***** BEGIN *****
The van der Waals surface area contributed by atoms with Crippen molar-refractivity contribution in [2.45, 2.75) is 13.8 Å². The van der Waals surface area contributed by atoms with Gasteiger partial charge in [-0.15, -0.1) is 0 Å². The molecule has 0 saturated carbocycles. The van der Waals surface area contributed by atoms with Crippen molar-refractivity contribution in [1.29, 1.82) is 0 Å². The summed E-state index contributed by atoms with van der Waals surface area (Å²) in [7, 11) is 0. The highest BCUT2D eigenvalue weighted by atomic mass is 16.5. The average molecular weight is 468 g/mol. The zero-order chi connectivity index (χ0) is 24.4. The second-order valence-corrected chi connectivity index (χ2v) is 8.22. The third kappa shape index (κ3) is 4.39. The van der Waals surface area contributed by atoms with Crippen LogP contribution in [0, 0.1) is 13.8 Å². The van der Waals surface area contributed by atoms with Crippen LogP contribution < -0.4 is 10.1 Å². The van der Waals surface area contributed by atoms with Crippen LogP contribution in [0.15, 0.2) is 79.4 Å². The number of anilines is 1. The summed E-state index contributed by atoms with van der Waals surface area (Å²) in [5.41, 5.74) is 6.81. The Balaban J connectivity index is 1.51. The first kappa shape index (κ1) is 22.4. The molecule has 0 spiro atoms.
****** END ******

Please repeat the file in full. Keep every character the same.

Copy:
The van der Waals surface area contributed by atoms with Crippen molar-refractivity contribution in [2.45, 2.75) is 13.8 Å². The van der Waals surface area contributed by atoms with Gasteiger partial charge in [-0.15, -0.1) is 0 Å². The molecule has 0 saturated carbocycles. The van der Waals surface area contributed by atoms with Crippen molar-refractivity contribution in [1.29, 1.82) is 0 Å². The summed E-state index contributed by atoms with van der Waals surface area (Å²) in [7, 11) is 0. The highest BCUT2D eigenvalue weighted by atomic mass is 16.5. The average molecular weight is 468 g/mol. The zero-order chi connectivity index (χ0) is 24.4. The second-order valence-corrected chi connectivity index (χ2v) is 8.22. The third kappa shape index (κ3) is 4.39. The van der Waals surface area contributed by atoms with Crippen LogP contribution in [0, 0.1) is 13.8 Å². The van der Waals surface area contributed by atoms with Crippen LogP contribution < -0.4 is 10.1 Å². The van der Waals surface area contributed by atoms with Crippen LogP contribution in [0.15, 0.2) is 79.4 Å². The number of anilines is 1. The summed E-state index contributed by atoms with van der Waals surface area (Å²) in [5.41, 5.74) is 6.81. The Balaban J connectivity index is 1.51. The first kappa shape index (κ1) is 22.4. The molecule has 0 spiro atoms.